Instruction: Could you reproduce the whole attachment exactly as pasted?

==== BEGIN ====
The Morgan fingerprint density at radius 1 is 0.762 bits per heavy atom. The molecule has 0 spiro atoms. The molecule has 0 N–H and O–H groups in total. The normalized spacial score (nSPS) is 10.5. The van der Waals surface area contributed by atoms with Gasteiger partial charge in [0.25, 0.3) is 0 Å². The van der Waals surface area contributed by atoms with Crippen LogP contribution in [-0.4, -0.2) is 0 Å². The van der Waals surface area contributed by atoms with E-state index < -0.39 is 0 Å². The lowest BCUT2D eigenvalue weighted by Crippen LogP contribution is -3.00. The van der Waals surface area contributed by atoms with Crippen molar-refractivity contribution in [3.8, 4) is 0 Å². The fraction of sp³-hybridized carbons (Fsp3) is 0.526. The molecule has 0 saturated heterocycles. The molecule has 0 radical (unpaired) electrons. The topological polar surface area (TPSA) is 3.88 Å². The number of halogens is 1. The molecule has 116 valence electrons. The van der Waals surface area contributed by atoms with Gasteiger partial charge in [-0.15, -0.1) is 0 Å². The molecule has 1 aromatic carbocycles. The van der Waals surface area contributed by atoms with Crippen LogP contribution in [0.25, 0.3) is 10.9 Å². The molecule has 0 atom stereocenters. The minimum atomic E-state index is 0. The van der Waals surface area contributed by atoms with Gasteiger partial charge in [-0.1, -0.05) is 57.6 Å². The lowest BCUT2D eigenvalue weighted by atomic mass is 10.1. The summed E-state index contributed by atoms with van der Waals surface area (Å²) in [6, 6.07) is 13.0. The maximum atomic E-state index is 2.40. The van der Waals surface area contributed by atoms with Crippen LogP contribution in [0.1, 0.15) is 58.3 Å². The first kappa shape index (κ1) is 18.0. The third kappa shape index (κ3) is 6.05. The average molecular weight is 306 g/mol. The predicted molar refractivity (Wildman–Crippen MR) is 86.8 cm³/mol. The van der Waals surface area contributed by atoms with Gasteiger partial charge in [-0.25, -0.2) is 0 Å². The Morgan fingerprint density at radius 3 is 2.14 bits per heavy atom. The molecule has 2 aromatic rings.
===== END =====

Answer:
The Morgan fingerprint density at radius 1 is 0.762 bits per heavy atom. The molecule has 0 spiro atoms. The molecule has 0 N–H and O–H groups in total. The normalized spacial score (nSPS) is 10.5. The van der Waals surface area contributed by atoms with Gasteiger partial charge in [0.25, 0.3) is 0 Å². The van der Waals surface area contributed by atoms with Crippen LogP contribution in [-0.4, -0.2) is 0 Å². The van der Waals surface area contributed by atoms with E-state index < -0.39 is 0 Å². The lowest BCUT2D eigenvalue weighted by Crippen LogP contribution is -3.00. The van der Waals surface area contributed by atoms with Crippen molar-refractivity contribution in [3.8, 4) is 0 Å². The fraction of sp³-hybridized carbons (Fsp3) is 0.526. The molecule has 0 saturated heterocycles. The molecule has 0 radical (unpaired) electrons. The topological polar surface area (TPSA) is 3.88 Å². The number of halogens is 1. The molecule has 116 valence electrons. The van der Waals surface area contributed by atoms with Gasteiger partial charge in [-0.15, -0.1) is 0 Å². The molecule has 1 aromatic carbocycles. The van der Waals surface area contributed by atoms with Crippen LogP contribution in [0.25, 0.3) is 10.9 Å². The molecule has 0 atom stereocenters. The minimum atomic E-state index is 0. The van der Waals surface area contributed by atoms with Gasteiger partial charge in [-0.1, -0.05) is 57.6 Å². The lowest BCUT2D eigenvalue weighted by atomic mass is 10.1. The summed E-state index contributed by atoms with van der Waals surface area (Å²) in [6, 6.07) is 13.0. The maximum atomic E-state index is 2.40. The van der Waals surface area contributed by atoms with Crippen LogP contribution in [0.1, 0.15) is 58.3 Å². The first kappa shape index (κ1) is 18.0. The third kappa shape index (κ3) is 6.05. The average molecular weight is 306 g/mol. The predicted molar refractivity (Wildman–Crippen MR) is 86.8 cm³/mol. The van der Waals surface area contributed by atoms with Gasteiger partial charge in [-0.25, -0.2) is 0 Å². The Morgan fingerprint density at radius 3 is 2.14 bits per heavy atom. The molecule has 2 aromatic rings.